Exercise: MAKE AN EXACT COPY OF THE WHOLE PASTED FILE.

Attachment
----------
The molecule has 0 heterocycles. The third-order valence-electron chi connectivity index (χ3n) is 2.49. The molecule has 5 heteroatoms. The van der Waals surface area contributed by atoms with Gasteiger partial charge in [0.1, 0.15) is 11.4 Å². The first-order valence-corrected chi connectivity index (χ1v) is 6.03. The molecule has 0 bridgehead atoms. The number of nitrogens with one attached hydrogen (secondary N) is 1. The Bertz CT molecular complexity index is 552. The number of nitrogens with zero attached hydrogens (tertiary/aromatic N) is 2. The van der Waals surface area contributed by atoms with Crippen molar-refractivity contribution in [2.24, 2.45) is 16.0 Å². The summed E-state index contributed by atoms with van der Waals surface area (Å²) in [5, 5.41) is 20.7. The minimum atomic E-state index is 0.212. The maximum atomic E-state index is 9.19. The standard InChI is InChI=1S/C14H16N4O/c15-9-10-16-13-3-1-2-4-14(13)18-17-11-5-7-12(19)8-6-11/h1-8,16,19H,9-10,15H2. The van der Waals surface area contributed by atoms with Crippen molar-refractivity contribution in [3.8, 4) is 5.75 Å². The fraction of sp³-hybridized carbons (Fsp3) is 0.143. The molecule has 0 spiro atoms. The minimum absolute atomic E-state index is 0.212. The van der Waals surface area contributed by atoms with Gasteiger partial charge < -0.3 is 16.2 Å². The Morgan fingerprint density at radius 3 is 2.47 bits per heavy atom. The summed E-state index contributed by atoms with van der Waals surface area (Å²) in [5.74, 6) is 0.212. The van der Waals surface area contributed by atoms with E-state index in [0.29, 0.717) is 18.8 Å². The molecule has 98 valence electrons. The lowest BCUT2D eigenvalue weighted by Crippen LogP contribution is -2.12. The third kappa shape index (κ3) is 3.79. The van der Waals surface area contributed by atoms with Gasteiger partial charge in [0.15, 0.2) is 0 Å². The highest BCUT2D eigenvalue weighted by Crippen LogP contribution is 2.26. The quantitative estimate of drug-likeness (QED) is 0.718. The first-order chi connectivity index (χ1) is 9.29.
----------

The molecule has 0 heterocycles. The third-order valence-electron chi connectivity index (χ3n) is 2.49. The molecule has 5 heteroatoms. The van der Waals surface area contributed by atoms with Gasteiger partial charge in [0.1, 0.15) is 11.4 Å². The first-order valence-corrected chi connectivity index (χ1v) is 6.03. The molecule has 0 bridgehead atoms. The number of nitrogens with one attached hydrogen (secondary N) is 1. The Bertz CT molecular complexity index is 552. The number of nitrogens with zero attached hydrogens (tertiary/aromatic N) is 2. The van der Waals surface area contributed by atoms with Crippen molar-refractivity contribution in [2.24, 2.45) is 16.0 Å². The summed E-state index contributed by atoms with van der Waals surface area (Å²) in [5, 5.41) is 20.7. The minimum atomic E-state index is 0.212. The maximum atomic E-state index is 9.19. The standard InChI is InChI=1S/C14H16N4O/c15-9-10-16-13-3-1-2-4-14(13)18-17-11-5-7-12(19)8-6-11/h1-8,16,19H,9-10,15H2. The van der Waals surface area contributed by atoms with Crippen molar-refractivity contribution in [3.8, 4) is 5.75 Å². The fraction of sp³-hybridized carbons (Fsp3) is 0.143. The molecule has 0 spiro atoms. The minimum absolute atomic E-state index is 0.212. The van der Waals surface area contributed by atoms with Gasteiger partial charge < -0.3 is 16.2 Å². The Morgan fingerprint density at radius 3 is 2.47 bits per heavy atom. The summed E-state index contributed by atoms with van der Waals surface area (Å²) in [5.74, 6) is 0.212. The van der Waals surface area contributed by atoms with E-state index in [0.29, 0.717) is 18.8 Å². The molecule has 98 valence electrons. The lowest BCUT2D eigenvalue weighted by Crippen LogP contribution is -2.12. The third kappa shape index (κ3) is 3.79. The van der Waals surface area contributed by atoms with Gasteiger partial charge in [0.15, 0.2) is 0 Å². The highest BCUT2D eigenvalue weighted by Crippen LogP contribution is 2.26. The quantitative estimate of drug-likeness (QED) is 0.718. The first-order chi connectivity index (χ1) is 9.29.